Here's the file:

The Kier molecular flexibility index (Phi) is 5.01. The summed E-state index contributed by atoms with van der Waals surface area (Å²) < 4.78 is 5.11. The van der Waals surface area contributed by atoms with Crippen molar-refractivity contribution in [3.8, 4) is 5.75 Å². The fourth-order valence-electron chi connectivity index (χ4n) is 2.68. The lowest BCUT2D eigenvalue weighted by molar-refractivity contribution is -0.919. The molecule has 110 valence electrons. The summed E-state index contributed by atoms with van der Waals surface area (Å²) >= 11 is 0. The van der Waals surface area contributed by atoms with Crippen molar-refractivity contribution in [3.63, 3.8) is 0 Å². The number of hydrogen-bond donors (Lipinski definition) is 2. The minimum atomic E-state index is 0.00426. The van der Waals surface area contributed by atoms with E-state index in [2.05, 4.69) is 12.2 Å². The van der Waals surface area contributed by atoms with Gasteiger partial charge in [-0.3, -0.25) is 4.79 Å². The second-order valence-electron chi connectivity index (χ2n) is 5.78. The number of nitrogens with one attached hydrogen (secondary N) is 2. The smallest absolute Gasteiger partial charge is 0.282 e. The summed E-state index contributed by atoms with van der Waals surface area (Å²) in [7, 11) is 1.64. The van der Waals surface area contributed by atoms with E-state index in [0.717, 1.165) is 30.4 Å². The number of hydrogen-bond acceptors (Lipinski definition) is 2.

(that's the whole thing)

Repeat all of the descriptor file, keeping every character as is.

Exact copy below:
The Kier molecular flexibility index (Phi) is 5.01. The summed E-state index contributed by atoms with van der Waals surface area (Å²) < 4.78 is 5.11. The van der Waals surface area contributed by atoms with Crippen molar-refractivity contribution in [3.8, 4) is 5.75 Å². The fourth-order valence-electron chi connectivity index (χ4n) is 2.68. The lowest BCUT2D eigenvalue weighted by molar-refractivity contribution is -0.919. The molecule has 110 valence electrons. The summed E-state index contributed by atoms with van der Waals surface area (Å²) >= 11 is 0. The van der Waals surface area contributed by atoms with Crippen molar-refractivity contribution in [3.63, 3.8) is 0 Å². The number of hydrogen-bond donors (Lipinski definition) is 2. The minimum atomic E-state index is 0.00426. The van der Waals surface area contributed by atoms with E-state index in [2.05, 4.69) is 12.2 Å². The van der Waals surface area contributed by atoms with Gasteiger partial charge in [-0.3, -0.25) is 4.79 Å². The second-order valence-electron chi connectivity index (χ2n) is 5.78. The number of nitrogens with one attached hydrogen (secondary N) is 2. The smallest absolute Gasteiger partial charge is 0.282 e. The summed E-state index contributed by atoms with van der Waals surface area (Å²) in [7, 11) is 1.64. The van der Waals surface area contributed by atoms with E-state index in [0.717, 1.165) is 30.4 Å². The number of hydrogen-bond acceptors (Lipinski definition) is 2.